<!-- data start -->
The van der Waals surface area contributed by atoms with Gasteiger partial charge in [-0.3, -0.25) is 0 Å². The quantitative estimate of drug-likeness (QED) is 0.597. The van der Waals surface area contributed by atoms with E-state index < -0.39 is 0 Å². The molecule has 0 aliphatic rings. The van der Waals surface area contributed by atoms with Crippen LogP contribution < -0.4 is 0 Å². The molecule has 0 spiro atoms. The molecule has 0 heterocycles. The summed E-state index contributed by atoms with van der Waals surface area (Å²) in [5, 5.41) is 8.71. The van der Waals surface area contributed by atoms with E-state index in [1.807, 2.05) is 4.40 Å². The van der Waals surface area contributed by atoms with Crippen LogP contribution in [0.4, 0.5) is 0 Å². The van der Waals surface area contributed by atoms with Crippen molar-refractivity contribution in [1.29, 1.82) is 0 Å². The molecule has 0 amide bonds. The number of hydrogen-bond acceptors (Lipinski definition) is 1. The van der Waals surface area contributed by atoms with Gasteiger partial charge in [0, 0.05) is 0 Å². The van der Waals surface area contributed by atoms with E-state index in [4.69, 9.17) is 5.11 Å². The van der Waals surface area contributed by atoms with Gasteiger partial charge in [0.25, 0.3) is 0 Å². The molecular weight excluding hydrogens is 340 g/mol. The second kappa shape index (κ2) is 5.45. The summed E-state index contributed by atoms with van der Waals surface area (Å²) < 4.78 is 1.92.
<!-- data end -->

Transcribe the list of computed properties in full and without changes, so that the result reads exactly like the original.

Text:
The van der Waals surface area contributed by atoms with Gasteiger partial charge in [-0.3, -0.25) is 0 Å². The quantitative estimate of drug-likeness (QED) is 0.597. The van der Waals surface area contributed by atoms with E-state index < -0.39 is 0 Å². The molecule has 0 aliphatic rings. The van der Waals surface area contributed by atoms with Crippen LogP contribution < -0.4 is 0 Å². The molecule has 0 spiro atoms. The molecule has 0 heterocycles. The summed E-state index contributed by atoms with van der Waals surface area (Å²) in [5, 5.41) is 8.71. The van der Waals surface area contributed by atoms with E-state index in [1.807, 2.05) is 4.40 Å². The van der Waals surface area contributed by atoms with Crippen LogP contribution in [0.4, 0.5) is 0 Å². The van der Waals surface area contributed by atoms with Crippen molar-refractivity contribution in [1.29, 1.82) is 0 Å². The molecule has 0 amide bonds. The number of hydrogen-bond acceptors (Lipinski definition) is 1. The van der Waals surface area contributed by atoms with Gasteiger partial charge in [0, 0.05) is 0 Å². The van der Waals surface area contributed by atoms with E-state index in [4.69, 9.17) is 5.11 Å². The van der Waals surface area contributed by atoms with Gasteiger partial charge in [0.25, 0.3) is 0 Å². The molecular weight excluding hydrogens is 340 g/mol. The second kappa shape index (κ2) is 5.45. The summed E-state index contributed by atoms with van der Waals surface area (Å²) < 4.78 is 1.92.